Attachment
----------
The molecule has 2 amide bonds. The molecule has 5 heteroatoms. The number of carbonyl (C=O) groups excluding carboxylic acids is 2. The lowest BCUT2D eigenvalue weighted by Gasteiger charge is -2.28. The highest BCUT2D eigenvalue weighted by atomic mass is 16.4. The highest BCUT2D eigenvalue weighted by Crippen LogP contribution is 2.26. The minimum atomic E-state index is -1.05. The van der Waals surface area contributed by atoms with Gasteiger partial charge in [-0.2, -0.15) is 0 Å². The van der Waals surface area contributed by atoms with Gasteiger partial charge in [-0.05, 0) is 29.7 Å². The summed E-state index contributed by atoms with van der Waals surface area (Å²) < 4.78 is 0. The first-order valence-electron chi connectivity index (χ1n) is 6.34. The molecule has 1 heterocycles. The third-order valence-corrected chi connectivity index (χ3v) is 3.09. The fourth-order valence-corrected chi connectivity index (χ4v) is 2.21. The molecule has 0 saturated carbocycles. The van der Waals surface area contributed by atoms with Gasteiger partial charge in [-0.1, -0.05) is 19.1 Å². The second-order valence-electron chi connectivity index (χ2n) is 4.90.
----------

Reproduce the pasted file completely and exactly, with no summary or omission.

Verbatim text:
The molecule has 2 amide bonds. The molecule has 5 heteroatoms. The number of carbonyl (C=O) groups excluding carboxylic acids is 2. The lowest BCUT2D eigenvalue weighted by Gasteiger charge is -2.28. The highest BCUT2D eigenvalue weighted by atomic mass is 16.4. The highest BCUT2D eigenvalue weighted by Crippen LogP contribution is 2.26. The minimum atomic E-state index is -1.05. The van der Waals surface area contributed by atoms with Gasteiger partial charge in [-0.2, -0.15) is 0 Å². The van der Waals surface area contributed by atoms with Gasteiger partial charge in [-0.05, 0) is 29.7 Å². The summed E-state index contributed by atoms with van der Waals surface area (Å²) < 4.78 is 0. The first-order valence-electron chi connectivity index (χ1n) is 6.34. The molecule has 1 heterocycles. The third-order valence-corrected chi connectivity index (χ3v) is 3.09. The fourth-order valence-corrected chi connectivity index (χ4v) is 2.21. The molecule has 0 saturated carbocycles. The van der Waals surface area contributed by atoms with Gasteiger partial charge in [-0.1, -0.05) is 19.1 Å². The second-order valence-electron chi connectivity index (χ2n) is 4.90.